Of these maybe Climate Change, Axis Shift, Magnetic Shift, Coronal Mass Ejection, Viruses & Bacteria, Nuclear, Systemic Collapse, Asteroid Impact, Super Volcano, Loss of Atmosphere, Biological Disaster, Commercial Warfare, Resource Loss, Unknown Risk, Genetic Modification and Genetic Diversity and Methane Release may be of immediate concern, Malign Entity, Mind Control, Social Control, Evolutionary Obsolescence, Ideological Dominance, Environmental Dissonance, Allergies and Tolerances, may be of future concern and Entropy, Supernova, Alien Attack & UFOs, Black Hole or 2nd Star, Chemical and the Lemming Complex, possibilities, but not likely, at least for the next 100 years.
Of the list I would put Climate Change, Axis Shift, Magnetic Shift, Coronal Mass Ejection, Viruses, Nuclear, Systemic Collapse, Asteroid Impact, Super Volcano and Methane Release at the top of the list and likely at some time in the near future, probably at least one of them in the next 100 years.
If any of these actually occur then the earth may not recover for thousands of years, with the possibility of all life on earth eventually becoming extinct because of this. At the moment we have a reasonable stable period to change our outcomes, a chance that may not occur again. The concentration of the world at the moment is on climate change, but not all scientists are convinced this is changeable, and that what is being done at the moment is cosmetic changes to satisfy fears, not actually doing anything practical about it. The still trend of increasing levels of pollutants and CO2 year on year is almost proof in itself that what is being done is maybe slowing the change, or more likely having absolutely no effect whatsoever, so seem to be merely expensive exercises in futility for the gullible so nobody panics.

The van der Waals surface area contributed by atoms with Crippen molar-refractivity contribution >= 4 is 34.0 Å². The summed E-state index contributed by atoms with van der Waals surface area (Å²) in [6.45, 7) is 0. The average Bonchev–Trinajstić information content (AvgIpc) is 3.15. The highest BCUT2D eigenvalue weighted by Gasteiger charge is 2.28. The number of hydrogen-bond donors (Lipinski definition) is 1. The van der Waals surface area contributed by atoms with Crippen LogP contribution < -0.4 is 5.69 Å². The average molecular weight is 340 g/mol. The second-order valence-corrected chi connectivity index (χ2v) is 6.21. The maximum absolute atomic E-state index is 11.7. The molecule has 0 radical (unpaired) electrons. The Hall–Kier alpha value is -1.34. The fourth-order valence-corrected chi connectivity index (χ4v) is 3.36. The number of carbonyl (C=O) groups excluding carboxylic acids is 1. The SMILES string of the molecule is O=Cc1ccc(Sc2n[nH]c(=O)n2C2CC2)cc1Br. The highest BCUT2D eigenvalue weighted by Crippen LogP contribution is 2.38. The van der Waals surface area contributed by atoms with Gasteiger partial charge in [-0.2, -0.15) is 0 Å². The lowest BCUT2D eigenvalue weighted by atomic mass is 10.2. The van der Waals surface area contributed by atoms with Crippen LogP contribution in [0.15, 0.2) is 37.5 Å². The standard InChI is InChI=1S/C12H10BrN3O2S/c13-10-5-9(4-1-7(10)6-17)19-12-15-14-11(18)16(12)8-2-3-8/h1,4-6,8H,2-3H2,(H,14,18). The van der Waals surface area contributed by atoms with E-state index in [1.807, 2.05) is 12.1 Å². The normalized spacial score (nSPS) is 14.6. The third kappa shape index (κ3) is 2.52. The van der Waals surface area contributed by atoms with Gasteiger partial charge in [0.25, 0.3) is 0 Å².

The CO2 level was about 276ppm in about 1750, 295ppm in 1900, 305ppm in 1930, 316ppm in 1960, 360 in 1990, 380ppm in 2000, 400ppm in 2015 and about 418 now, so pretty much nothing over the past 20 years has been achieved, despite the trillions of pounds and quintillions of man hours in every country spent on trying to do so. The claim is it could be worse, but the graph trend is smooth and pretty much unaltered by any jumps where you should see at least a flattening out of the curves if there was any real effect of how we were combating it. This is probably the current state of affairs, so many of the cosmetic and feel good fruitless and pointless efforts aren’t working, despite unproven and easily disputable claims. The numbers give the true answer, not the unquestioning beliefs and hopes of the devout. They are too busy planning for the return of a past and a future utopia with both unlimited and non-polluting energy using theoretical perpetual motion machines. Their imaginary version of utopia that is, not yours, as you’ll probably hate it and energy=pollution anyway.